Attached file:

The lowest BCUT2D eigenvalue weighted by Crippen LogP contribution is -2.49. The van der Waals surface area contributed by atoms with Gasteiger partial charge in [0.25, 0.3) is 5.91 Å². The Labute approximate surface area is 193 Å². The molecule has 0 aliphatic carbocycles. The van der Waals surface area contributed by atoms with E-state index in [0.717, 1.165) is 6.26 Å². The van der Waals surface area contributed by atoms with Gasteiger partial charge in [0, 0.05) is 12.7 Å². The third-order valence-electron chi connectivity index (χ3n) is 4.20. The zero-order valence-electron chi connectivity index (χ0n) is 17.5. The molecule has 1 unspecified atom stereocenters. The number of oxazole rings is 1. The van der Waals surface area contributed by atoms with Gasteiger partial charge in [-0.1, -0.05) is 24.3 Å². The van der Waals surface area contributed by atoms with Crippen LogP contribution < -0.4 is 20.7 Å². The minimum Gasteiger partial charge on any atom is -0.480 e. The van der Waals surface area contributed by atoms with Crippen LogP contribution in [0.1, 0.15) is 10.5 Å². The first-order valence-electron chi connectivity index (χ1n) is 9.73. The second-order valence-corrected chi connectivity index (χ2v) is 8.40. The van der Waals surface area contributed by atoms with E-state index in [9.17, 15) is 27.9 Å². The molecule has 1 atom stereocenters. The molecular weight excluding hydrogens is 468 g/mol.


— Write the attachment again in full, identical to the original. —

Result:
The lowest BCUT2D eigenvalue weighted by Crippen LogP contribution is -2.49. The van der Waals surface area contributed by atoms with Gasteiger partial charge in [0.25, 0.3) is 5.91 Å². The Labute approximate surface area is 193 Å². The molecule has 0 aliphatic carbocycles. The van der Waals surface area contributed by atoms with E-state index in [0.717, 1.165) is 6.26 Å². The van der Waals surface area contributed by atoms with Gasteiger partial charge in [0, 0.05) is 12.7 Å². The third-order valence-electron chi connectivity index (χ3n) is 4.20. The zero-order valence-electron chi connectivity index (χ0n) is 17.5. The molecule has 1 unspecified atom stereocenters. The number of oxazole rings is 1. The van der Waals surface area contributed by atoms with Gasteiger partial charge in [-0.1, -0.05) is 24.3 Å². The van der Waals surface area contributed by atoms with Crippen LogP contribution < -0.4 is 20.7 Å². The minimum Gasteiger partial charge on any atom is -0.480 e. The van der Waals surface area contributed by atoms with Crippen LogP contribution in [0.1, 0.15) is 10.5 Å². The first-order valence-electron chi connectivity index (χ1n) is 9.73. The second-order valence-corrected chi connectivity index (χ2v) is 8.40. The van der Waals surface area contributed by atoms with E-state index in [9.17, 15) is 27.9 Å². The molecule has 1 atom stereocenters. The molecular weight excluding hydrogens is 468 g/mol.